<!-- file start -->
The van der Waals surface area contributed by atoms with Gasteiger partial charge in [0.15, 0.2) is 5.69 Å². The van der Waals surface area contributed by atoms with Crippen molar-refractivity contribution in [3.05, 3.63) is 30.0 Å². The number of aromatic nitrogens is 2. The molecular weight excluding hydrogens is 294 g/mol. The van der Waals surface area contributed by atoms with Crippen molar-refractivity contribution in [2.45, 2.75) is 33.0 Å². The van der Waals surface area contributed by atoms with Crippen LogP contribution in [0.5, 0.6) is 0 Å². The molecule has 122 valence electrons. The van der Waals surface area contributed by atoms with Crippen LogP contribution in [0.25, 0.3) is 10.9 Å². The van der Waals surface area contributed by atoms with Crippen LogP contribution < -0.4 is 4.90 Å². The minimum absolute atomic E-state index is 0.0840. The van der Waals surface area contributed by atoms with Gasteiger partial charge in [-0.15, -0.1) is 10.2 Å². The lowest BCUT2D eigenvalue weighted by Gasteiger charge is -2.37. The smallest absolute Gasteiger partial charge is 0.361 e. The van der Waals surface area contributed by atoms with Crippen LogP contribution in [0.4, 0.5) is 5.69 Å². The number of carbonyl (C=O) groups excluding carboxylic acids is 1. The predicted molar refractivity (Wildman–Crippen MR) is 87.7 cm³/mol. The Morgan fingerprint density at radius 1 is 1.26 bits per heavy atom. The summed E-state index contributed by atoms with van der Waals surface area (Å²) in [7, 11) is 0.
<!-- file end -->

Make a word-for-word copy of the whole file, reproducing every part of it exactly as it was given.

The van der Waals surface area contributed by atoms with Gasteiger partial charge in [0.15, 0.2) is 5.69 Å². The van der Waals surface area contributed by atoms with Crippen molar-refractivity contribution in [3.05, 3.63) is 30.0 Å². The number of aromatic nitrogens is 2. The molecular weight excluding hydrogens is 294 g/mol. The van der Waals surface area contributed by atoms with Crippen molar-refractivity contribution in [2.45, 2.75) is 33.0 Å². The van der Waals surface area contributed by atoms with Crippen LogP contribution in [0.5, 0.6) is 0 Å². The molecule has 122 valence electrons. The van der Waals surface area contributed by atoms with Crippen LogP contribution in [0.25, 0.3) is 10.9 Å². The van der Waals surface area contributed by atoms with Crippen LogP contribution < -0.4 is 4.90 Å². The minimum absolute atomic E-state index is 0.0840. The van der Waals surface area contributed by atoms with Gasteiger partial charge in [-0.15, -0.1) is 10.2 Å². The lowest BCUT2D eigenvalue weighted by Gasteiger charge is -2.37. The smallest absolute Gasteiger partial charge is 0.361 e. The van der Waals surface area contributed by atoms with Crippen LogP contribution in [0.4, 0.5) is 5.69 Å². The number of carbonyl (C=O) groups excluding carboxylic acids is 1. The predicted molar refractivity (Wildman–Crippen MR) is 87.7 cm³/mol. The Morgan fingerprint density at radius 1 is 1.26 bits per heavy atom. The summed E-state index contributed by atoms with van der Waals surface area (Å²) in [7, 11) is 0.